Proposed rezoning converts most of property from public outdoor recreation to private mining and commercial use
Covington, GA – Georgia Wildlife Federation (GWF) and Backcountry Hunters & Anglers (BHA) are calling on hunters, anglers, and all who enjoy the outdoors to voice strong opposition toward the proposed rezoning of the 19,000+ acre property. The proposed zoning conversion to an overlay district will completely eliminate or, at best, reduce the WMA footprint by over 60% and convert most of the acreage to mining and commercial uses in the Stamp Creek Basin.
Pine Log WMA, located 50 miles outside of Atlanta near Cartersville, is a popular recreation area for Atlanta and North Georgia residents. The property, leased to the State of Georgia for over 40 years, was recently listed for sale. The proposed rezoning initiative enables significant commercial development that contemplates reducing the WMA to a maximum of 5,000 acres and creates over a million square feet of commercial buildings, millions of square feet of warehouses, and thousands of residential units.
“Pine Log WMA has provided critical access to public hunters and anglers from the Atlanta area,” said Nathan Henderson, chair of Georgia Backcountry Hunters & Anglers, “and it also offers solace for recreationists outside of the big city.”
Stamp Creek Basin, which flows through the Pine Log WMA, harbors two federally protected fish species, the Cherokee darter and Etowah darter. Pine Log WMA offers fishing opportunities for redeye bass and trout as well as hunting opportunities for deer, turkey, duck, and other small game. Additionally, numerous other plants, fish, and animals depend upon this critical exurban habitat. These species and the public depend on the WMA remaining manageable and accessible – aspects that are not contemplated in the current development plans.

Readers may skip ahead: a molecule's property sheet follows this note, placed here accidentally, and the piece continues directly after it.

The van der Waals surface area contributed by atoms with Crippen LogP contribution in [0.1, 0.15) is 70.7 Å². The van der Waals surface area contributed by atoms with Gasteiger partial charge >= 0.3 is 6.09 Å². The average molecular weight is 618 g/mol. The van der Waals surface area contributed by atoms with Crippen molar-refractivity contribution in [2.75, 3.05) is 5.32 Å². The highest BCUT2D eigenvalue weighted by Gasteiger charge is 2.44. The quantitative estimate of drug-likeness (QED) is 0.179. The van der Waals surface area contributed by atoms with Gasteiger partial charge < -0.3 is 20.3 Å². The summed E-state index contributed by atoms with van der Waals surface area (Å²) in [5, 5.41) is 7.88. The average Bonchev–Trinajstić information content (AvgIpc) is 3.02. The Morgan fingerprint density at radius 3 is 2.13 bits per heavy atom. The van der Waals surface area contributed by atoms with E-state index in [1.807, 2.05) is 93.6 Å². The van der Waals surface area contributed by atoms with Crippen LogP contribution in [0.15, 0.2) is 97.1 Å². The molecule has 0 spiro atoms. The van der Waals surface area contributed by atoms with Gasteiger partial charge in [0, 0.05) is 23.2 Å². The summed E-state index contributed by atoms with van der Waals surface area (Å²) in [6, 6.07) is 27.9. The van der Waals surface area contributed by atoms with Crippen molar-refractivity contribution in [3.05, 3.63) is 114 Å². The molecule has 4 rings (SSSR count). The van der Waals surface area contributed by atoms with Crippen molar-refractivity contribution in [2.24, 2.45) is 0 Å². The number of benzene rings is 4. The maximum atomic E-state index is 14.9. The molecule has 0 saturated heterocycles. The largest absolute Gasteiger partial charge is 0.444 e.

“Pine Log is not just a great place for hunting and accessing trout streams, but it’s also a terrific place to get out and enjoy a day of fresh air and wildlife viewing,” said Mike Worley, president and CEO of GWF. “The hiking, biking, and equestrian trails make it a favorite escape for many in the area.”
According to the Bartow County website, public meetings are scheduled for February 7th and 9th from 4:00-6:00 p.m. in the commissioner’s hearing room, courthouse main floor, 135 W. Cherokee Ave, Cartersville. GWF and BHA urge all concerned citizens to attend.
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About Georgia Wildlife Federation
Georgia Wildlife Federation was founded as a sportsman’s organization in 1936 and is Georgia’s oldest conservation organization. Today, members include hunters, anglers, bird watchers, hikers, educators, and all Georgians who are interested in preserving our natural resources and outdoor heritage.